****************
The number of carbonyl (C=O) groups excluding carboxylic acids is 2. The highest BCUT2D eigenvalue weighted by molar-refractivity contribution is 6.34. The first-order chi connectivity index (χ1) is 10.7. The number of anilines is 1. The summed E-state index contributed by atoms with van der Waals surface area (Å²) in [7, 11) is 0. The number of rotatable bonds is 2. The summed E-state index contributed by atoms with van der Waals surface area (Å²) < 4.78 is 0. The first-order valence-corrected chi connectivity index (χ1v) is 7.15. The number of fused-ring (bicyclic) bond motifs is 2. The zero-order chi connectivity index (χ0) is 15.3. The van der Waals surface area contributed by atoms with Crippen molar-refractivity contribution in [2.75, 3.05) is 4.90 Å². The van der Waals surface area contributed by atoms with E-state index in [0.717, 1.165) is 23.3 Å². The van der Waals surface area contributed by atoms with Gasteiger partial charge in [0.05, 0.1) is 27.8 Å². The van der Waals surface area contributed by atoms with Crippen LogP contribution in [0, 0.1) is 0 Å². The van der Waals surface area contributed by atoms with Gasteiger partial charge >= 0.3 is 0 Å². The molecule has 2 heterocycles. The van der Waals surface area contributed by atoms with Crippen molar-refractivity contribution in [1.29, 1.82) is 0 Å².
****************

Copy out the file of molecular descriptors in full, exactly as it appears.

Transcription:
The number of carbonyl (C=O) groups excluding carboxylic acids is 2. The highest BCUT2D eigenvalue weighted by molar-refractivity contribution is 6.34. The first-order chi connectivity index (χ1) is 10.7. The number of anilines is 1. The summed E-state index contributed by atoms with van der Waals surface area (Å²) in [7, 11) is 0. The number of rotatable bonds is 2. The summed E-state index contributed by atoms with van der Waals surface area (Å²) < 4.78 is 0. The first-order valence-corrected chi connectivity index (χ1v) is 7.15. The number of fused-ring (bicyclic) bond motifs is 2. The zero-order chi connectivity index (χ0) is 15.3. The van der Waals surface area contributed by atoms with Crippen molar-refractivity contribution in [2.75, 3.05) is 4.90 Å². The van der Waals surface area contributed by atoms with E-state index in [0.717, 1.165) is 23.3 Å². The van der Waals surface area contributed by atoms with Gasteiger partial charge in [0.05, 0.1) is 27.8 Å². The van der Waals surface area contributed by atoms with Crippen LogP contribution in [0, 0.1) is 0 Å². The van der Waals surface area contributed by atoms with Gasteiger partial charge >= 0.3 is 0 Å². The molecule has 2 heterocycles. The van der Waals surface area contributed by atoms with Crippen molar-refractivity contribution in [1.29, 1.82) is 0 Å².